25 de Abril Sempre!!!!!!!!!
Salgueiro Maia e outros capitaes de Abril. Photo from here
Para uma celebracao do 25 de Abril como deve ser vejam a pagina da minha mae. Nao tive tempo para nada, snif... Mas nao me esqueci e o 25 de Abril estara sempre no meu coracao. E hoje sem pensar nisso, vesti-me de vermelho-cravo, nem sei bem porque... :) Segue-se uma explicacao para turista do que eh o 25 de Abril.
Sorry for that small paragraph in portuguese but today is a very special day for many portuguese. For others it is a hateful day. Anyway. Today, 32 years ago, there was a revolution in Portugal. This revolution was done by the army, mainly by lower rank officers - they are now called the Captains of April. For 40 years before that day, Portugal was under a fascist regime which had led us into never ending wars in our colonies throughout the world and to being openly ostracized by democratic governments. Portugal was isolated (proudly alone, was the motto for this regime) and kept in darkness. Due to our isolation, a lot of regions were pretty much as developed as in the 19th century, and poverty was abundant. People were obviously not allowed to speak their minds against the government, and there was only one political party allowed. We had the same prime minister for something like 30 years. The one time when a real opposer tried to run, not for prime minister, that was a sure assignment, but for President, he lost misteriously and died not so misteriously shortly after. My grandfather used to listen to his campaign on the radio. My mother was very young, still in primary school. Her teacher asked them who used to listen at home to the political campaigns on the radio, and my mother said innocently her father did. After that, my grandfather was taken to questionning by the political police. He was "lucky" because he had no affiliation they could prove to any forbidden organisation, but members of the then underground Communist Party and Socialist Party were often put in prison for years, questioned and tortured. Many died there.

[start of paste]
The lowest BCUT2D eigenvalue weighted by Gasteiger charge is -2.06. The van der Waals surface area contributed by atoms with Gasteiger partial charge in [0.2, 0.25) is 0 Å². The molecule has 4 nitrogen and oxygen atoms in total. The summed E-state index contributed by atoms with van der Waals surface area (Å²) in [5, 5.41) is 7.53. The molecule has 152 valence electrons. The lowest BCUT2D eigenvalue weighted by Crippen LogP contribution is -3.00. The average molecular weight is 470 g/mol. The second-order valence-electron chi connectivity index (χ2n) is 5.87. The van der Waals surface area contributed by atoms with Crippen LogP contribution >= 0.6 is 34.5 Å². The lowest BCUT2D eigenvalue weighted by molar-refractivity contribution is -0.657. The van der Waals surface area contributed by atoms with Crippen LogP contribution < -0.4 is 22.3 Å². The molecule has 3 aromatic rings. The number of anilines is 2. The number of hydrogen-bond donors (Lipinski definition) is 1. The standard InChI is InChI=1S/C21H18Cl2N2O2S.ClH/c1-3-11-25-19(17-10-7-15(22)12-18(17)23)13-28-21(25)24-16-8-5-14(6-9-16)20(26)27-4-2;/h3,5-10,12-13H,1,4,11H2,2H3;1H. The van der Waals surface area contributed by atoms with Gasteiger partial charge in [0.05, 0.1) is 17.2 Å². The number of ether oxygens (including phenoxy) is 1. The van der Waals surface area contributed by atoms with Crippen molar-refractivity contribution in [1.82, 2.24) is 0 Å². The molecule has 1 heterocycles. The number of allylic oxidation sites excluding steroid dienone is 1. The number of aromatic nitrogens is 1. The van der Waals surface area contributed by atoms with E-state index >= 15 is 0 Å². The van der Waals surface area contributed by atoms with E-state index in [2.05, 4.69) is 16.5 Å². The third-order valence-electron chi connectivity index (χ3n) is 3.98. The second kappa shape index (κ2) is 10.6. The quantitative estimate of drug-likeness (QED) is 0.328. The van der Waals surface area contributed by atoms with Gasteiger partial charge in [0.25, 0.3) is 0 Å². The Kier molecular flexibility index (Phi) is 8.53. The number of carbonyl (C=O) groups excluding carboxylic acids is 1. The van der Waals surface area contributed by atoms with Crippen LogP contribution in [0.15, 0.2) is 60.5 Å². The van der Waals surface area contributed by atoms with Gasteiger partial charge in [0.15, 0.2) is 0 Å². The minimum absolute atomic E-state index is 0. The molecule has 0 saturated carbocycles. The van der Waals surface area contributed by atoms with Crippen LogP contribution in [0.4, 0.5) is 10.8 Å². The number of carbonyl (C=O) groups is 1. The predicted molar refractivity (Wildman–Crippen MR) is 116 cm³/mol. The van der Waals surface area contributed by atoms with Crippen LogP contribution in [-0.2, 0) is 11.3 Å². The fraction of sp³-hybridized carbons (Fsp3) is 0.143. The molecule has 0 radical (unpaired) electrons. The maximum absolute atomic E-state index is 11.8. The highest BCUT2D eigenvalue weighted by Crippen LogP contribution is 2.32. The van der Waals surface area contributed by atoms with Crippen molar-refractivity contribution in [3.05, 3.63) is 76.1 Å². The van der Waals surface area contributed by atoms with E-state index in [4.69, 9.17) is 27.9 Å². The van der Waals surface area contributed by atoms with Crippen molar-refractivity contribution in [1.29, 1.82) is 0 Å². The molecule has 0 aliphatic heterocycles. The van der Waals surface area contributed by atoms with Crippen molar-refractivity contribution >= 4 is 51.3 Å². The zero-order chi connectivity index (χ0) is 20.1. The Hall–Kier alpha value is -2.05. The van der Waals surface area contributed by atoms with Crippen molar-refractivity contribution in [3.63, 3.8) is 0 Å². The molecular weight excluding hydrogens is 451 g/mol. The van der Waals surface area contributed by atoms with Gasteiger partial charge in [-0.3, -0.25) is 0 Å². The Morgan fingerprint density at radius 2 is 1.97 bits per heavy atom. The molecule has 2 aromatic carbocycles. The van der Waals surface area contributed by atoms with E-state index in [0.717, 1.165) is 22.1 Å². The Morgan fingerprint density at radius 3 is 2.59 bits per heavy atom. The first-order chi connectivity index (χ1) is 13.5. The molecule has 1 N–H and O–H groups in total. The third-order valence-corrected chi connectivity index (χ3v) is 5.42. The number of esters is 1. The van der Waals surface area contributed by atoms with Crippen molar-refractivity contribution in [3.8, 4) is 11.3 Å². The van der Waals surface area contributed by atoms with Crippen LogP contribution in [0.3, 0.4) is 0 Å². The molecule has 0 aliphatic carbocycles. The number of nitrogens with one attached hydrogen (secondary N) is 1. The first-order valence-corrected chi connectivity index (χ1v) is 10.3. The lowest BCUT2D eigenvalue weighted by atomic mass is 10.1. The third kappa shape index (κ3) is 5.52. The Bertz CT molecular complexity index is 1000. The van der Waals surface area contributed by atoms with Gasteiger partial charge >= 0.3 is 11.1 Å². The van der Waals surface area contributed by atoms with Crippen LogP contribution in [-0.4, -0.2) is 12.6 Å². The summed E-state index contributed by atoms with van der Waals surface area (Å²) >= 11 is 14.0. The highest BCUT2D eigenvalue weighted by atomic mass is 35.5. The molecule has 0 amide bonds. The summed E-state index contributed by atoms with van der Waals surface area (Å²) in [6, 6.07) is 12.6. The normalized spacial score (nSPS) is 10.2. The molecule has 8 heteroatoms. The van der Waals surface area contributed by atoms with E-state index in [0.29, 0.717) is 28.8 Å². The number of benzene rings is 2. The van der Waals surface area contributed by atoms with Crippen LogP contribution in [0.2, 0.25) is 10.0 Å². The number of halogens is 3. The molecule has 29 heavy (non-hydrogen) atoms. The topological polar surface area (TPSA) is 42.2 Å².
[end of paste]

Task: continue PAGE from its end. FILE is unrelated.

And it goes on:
In 1974, the politicized faction of the army decided to take a stand and in few more than 24 hours, with no support from higher ranking officers, the Captains of April made the perfect revolution... In the dawn, they started to move and take all the important points where resistance could be met. When people started to wake up, they heard warnings from the revolutionary movement to stay at home. But they just couldn't. They came to the street to show their support and agreement, and to finally express their desire for freedom. In the frantic hours after that, the only bloodshed that occurred was caused by the political police forces who tried to resist and shot randomly out of a window to a square filled with not an angry but hopeful crowd.
The street sellers were selling red carnations. I don't know and no one will ever be sure who thought of it, but somehow red carnations were placed in the soldiers' machine guns. For me this is the most emblematic image of this revolution, also called the Revolution of Carnations, and even though I never lived it, I will always be very happy on this day. Because I know it was one of the happiest days in my parents' life, my grandparents', my uncles', and it makes me happy that they could see it, they were there, they watched this amazing change in the face of the people and turned to the mirror in surprise at their own expression of happiness to be at last, free.
This is where the story ends, and I say they lived happilly ever after. But that's bulshit, everyone knows THAT!
Anyway, hope you enjoyed this bit of portuguese recent history. If not... ah, what the hell.
Elevador da Gloria, Lisboa, on April 25th 1974. Photo by Victor Valente